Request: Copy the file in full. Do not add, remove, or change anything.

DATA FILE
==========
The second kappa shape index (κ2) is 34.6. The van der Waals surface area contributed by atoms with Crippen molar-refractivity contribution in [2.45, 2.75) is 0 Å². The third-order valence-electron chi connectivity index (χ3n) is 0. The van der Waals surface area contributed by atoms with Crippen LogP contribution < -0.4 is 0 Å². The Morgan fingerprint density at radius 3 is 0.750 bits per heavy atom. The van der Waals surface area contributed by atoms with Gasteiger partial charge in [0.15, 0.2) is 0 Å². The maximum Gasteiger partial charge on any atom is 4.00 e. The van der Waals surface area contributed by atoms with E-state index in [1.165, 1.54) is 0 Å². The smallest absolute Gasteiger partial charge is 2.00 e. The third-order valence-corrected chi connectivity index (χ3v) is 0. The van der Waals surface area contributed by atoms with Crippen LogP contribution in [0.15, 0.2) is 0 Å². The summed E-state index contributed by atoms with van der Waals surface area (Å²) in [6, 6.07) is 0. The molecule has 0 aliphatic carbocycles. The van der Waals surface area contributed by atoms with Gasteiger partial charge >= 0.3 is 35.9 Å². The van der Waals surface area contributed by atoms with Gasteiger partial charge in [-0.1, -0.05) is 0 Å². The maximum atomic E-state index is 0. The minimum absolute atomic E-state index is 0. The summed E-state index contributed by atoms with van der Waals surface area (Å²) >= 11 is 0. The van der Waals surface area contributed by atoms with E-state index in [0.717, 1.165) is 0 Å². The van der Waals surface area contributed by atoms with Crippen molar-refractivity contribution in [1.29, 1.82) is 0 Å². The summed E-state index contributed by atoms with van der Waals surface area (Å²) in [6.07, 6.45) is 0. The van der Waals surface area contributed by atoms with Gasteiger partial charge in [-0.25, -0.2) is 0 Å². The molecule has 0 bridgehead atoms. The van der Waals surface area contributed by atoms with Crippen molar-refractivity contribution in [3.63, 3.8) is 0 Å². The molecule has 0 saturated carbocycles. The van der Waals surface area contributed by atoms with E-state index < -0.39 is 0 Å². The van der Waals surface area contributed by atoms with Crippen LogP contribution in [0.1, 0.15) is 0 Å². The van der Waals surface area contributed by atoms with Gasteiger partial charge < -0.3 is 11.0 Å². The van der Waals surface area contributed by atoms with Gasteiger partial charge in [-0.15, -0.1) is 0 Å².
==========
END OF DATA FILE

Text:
The second kappa shape index (κ2) is 34.6. The van der Waals surface area contributed by atoms with Crippen molar-refractivity contribution in [2.45, 2.75) is 0 Å². The third-order valence-electron chi connectivity index (χ3n) is 0. The van der Waals surface area contributed by atoms with Crippen LogP contribution < -0.4 is 0 Å². The Morgan fingerprint density at radius 3 is 0.750 bits per heavy atom. The van der Waals surface area contributed by atoms with Gasteiger partial charge in [0.15, 0.2) is 0 Å². The maximum Gasteiger partial charge on any atom is 4.00 e. The van der Waals surface area contributed by atoms with E-state index in [1.165, 1.54) is 0 Å². The smallest absolute Gasteiger partial charge is 2.00 e. The third-order valence-corrected chi connectivity index (χ3v) is 0. The van der Waals surface area contributed by atoms with Crippen LogP contribution in [0.15, 0.2) is 0 Å². The summed E-state index contributed by atoms with van der Waals surface area (Å²) in [6, 6.07) is 0. The molecule has 0 aliphatic carbocycles. The van der Waals surface area contributed by atoms with Gasteiger partial charge >= 0.3 is 35.9 Å². The van der Waals surface area contributed by atoms with Gasteiger partial charge in [-0.1, -0.05) is 0 Å². The maximum atomic E-state index is 0. The minimum absolute atomic E-state index is 0. The summed E-state index contributed by atoms with van der Waals surface area (Å²) >= 11 is 0. The van der Waals surface area contributed by atoms with E-state index in [0.717, 1.165) is 0 Å². The van der Waals surface area contributed by atoms with Crippen molar-refractivity contribution in [1.29, 1.82) is 0 Å². The summed E-state index contributed by atoms with van der Waals surface area (Å²) in [6.07, 6.45) is 0. The van der Waals surface area contributed by atoms with Gasteiger partial charge in [-0.25, -0.2) is 0 Å². The molecule has 0 bridgehead atoms. The van der Waals surface area contributed by atoms with Crippen molar-refractivity contribution in [3.63, 3.8) is 0 Å². The molecule has 0 saturated carbocycles. The van der Waals surface area contributed by atoms with E-state index < -0.39 is 0 Å². The van der Waals surface area contributed by atoms with Crippen LogP contribution in [0.1, 0.15) is 0 Å². The van der Waals surface area contributed by atoms with Gasteiger partial charge < -0.3 is 11.0 Å². The van der Waals surface area contributed by atoms with Gasteiger partial charge in [-0.15, -0.1) is 0 Å².